Be Prepared for Chemical Exposure Emergencies with Eyewash Equipment

By Marion Grant
Last updated: May 23, 2024
Presented by AD Safety Network
Key Takeaways

If your workplace has corrosive chemicals, you need compliant eyewash stations.


At worksites across the country, employees are regularly and routinely exposed to hazardous and corrosive chemicals. Accidental splashes of these chemicals is unfortunately common and result in painful injuries like scalds and burns, and in some cases can even permanently blind workers.

Given these dangers, it’s important for everyone to exercise diligence when it comes to workplace safety. Safety managers, supervisors, and employees should all be working together to create and implement solutions to avoid accidental splash injuries.


But prevention is never completely guaranteed, so it’s critical that the workplace is equipped with eyewash equipment to enable a quick emergency response in the event of a chemical splash. A speedy reaction time goes a long way to lessening the damage and preventing permanent injury.

Emergency Eyewash Requirements

The general requirement from OSHA’s 29CFR 1910.151 (c) regulation reads:

Where the eyes or body of any person may be exposed to injurious corrosive materials, suitable facilities for quick drenching or flushing of the eyes and body shall be provided within the work area for immediate emergency use.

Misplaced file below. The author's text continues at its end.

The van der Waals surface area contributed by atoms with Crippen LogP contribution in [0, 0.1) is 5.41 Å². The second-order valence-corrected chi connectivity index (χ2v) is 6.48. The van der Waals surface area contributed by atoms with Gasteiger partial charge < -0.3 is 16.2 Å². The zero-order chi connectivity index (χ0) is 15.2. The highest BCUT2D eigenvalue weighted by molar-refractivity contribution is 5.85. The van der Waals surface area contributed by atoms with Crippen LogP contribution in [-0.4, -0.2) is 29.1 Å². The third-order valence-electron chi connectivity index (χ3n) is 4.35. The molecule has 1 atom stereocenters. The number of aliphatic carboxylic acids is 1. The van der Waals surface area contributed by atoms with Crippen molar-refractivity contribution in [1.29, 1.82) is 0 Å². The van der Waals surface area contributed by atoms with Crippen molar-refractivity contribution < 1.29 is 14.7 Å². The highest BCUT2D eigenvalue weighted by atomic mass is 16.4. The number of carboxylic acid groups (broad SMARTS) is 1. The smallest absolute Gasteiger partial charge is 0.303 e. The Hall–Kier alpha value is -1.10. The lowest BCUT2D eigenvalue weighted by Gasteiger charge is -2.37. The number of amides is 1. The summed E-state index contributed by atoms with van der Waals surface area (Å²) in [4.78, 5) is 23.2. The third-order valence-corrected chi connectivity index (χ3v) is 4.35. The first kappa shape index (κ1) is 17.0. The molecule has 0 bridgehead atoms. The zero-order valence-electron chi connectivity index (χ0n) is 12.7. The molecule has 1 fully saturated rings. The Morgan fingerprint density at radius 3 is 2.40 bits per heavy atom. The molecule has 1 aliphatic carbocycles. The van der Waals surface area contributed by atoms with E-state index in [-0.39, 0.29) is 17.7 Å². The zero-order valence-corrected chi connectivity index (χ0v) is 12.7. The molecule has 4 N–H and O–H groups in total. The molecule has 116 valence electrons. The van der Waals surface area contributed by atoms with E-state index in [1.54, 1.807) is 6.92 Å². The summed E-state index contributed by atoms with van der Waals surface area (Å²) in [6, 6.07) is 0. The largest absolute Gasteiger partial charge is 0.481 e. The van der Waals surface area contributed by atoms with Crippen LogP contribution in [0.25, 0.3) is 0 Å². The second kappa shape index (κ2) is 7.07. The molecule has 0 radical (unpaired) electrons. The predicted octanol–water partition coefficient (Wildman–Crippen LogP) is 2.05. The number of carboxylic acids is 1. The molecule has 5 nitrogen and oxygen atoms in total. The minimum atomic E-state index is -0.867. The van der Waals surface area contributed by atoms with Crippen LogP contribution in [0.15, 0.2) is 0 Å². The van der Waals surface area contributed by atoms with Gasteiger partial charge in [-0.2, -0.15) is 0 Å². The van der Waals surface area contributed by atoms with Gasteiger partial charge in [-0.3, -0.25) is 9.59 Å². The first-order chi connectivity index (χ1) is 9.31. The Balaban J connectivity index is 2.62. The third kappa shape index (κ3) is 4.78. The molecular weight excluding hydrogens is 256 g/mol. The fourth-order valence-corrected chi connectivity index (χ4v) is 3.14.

To be compliant, then, employers must be prepared for eye emergencies by providing emergency eyewash and shower equipment in the work area. And by “immediate emergency use,” the standard means that the worker must be able to reach the equipment in no more than ten seconds.

The ten second requirement is not to be overlooked. If a chemical splash to the eyes occurs, the victim is likely to be suffering from irritation, pain, and possibly blindness. Being able to access the eyewash equipment as quickly as possible is essential. Therefore, the eyewash equipment must be placed in a well-lit area that is free from obstacles. It should be accompanied by prominent signage, so that the injured worker (or someone assisting them) can locate it immediately.